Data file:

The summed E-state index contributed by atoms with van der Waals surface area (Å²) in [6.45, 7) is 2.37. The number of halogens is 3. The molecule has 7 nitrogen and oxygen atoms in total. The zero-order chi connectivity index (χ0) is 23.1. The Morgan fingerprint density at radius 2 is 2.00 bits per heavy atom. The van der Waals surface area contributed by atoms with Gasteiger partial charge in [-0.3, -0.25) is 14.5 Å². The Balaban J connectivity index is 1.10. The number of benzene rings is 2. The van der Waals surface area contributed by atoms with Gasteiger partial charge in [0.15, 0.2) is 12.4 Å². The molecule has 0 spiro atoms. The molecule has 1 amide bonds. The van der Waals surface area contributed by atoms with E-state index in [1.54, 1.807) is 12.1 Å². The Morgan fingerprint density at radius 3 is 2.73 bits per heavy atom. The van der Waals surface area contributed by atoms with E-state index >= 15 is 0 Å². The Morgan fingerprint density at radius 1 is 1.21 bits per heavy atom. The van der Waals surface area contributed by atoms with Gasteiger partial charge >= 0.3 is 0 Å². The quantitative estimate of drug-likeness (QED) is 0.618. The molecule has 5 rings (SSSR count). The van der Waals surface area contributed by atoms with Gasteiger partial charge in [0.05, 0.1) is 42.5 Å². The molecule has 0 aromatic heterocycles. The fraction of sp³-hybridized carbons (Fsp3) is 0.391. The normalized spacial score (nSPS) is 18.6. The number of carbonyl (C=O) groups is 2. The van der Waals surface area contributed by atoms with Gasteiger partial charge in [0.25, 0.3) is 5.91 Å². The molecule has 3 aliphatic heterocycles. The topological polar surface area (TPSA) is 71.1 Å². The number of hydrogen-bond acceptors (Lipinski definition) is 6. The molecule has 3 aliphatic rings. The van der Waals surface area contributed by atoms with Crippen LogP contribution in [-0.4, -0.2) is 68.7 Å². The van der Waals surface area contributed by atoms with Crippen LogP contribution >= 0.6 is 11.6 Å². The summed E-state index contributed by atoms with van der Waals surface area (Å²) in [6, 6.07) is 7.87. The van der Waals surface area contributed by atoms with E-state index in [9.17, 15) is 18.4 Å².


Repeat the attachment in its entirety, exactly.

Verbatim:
The summed E-state index contributed by atoms with van der Waals surface area (Å²) in [6.45, 7) is 2.37. The number of halogens is 3. The molecule has 7 nitrogen and oxygen atoms in total. The zero-order chi connectivity index (χ0) is 23.1. The Morgan fingerprint density at radius 2 is 2.00 bits per heavy atom. The van der Waals surface area contributed by atoms with Gasteiger partial charge in [-0.3, -0.25) is 14.5 Å². The Balaban J connectivity index is 1.10. The number of benzene rings is 2. The van der Waals surface area contributed by atoms with Gasteiger partial charge in [0.15, 0.2) is 12.4 Å². The molecule has 0 spiro atoms. The molecule has 1 amide bonds. The van der Waals surface area contributed by atoms with E-state index in [1.54, 1.807) is 12.1 Å². The Morgan fingerprint density at radius 3 is 2.73 bits per heavy atom. The van der Waals surface area contributed by atoms with E-state index >= 15 is 0 Å². The Morgan fingerprint density at radius 1 is 1.21 bits per heavy atom. The van der Waals surface area contributed by atoms with Gasteiger partial charge >= 0.3 is 0 Å². The quantitative estimate of drug-likeness (QED) is 0.618. The molecule has 5 rings (SSSR count). The van der Waals surface area contributed by atoms with Gasteiger partial charge in [0.05, 0.1) is 42.5 Å². The molecule has 0 aromatic heterocycles. The fraction of sp³-hybridized carbons (Fsp3) is 0.391. The normalized spacial score (nSPS) is 18.6. The number of carbonyl (C=O) groups is 2. The van der Waals surface area contributed by atoms with Gasteiger partial charge in [0.25, 0.3) is 5.91 Å². The molecule has 3 aliphatic heterocycles. The topological polar surface area (TPSA) is 71.1 Å². The number of hydrogen-bond acceptors (Lipinski definition) is 6. The molecule has 3 aliphatic rings. The van der Waals surface area contributed by atoms with Crippen LogP contribution in [-0.4, -0.2) is 68.7 Å². The van der Waals surface area contributed by atoms with Crippen LogP contribution >= 0.6 is 11.6 Å². The summed E-state index contributed by atoms with van der Waals surface area (Å²) in [6, 6.07) is 7.87. The van der Waals surface area contributed by atoms with E-state index in [9.17, 15) is 18.4 Å².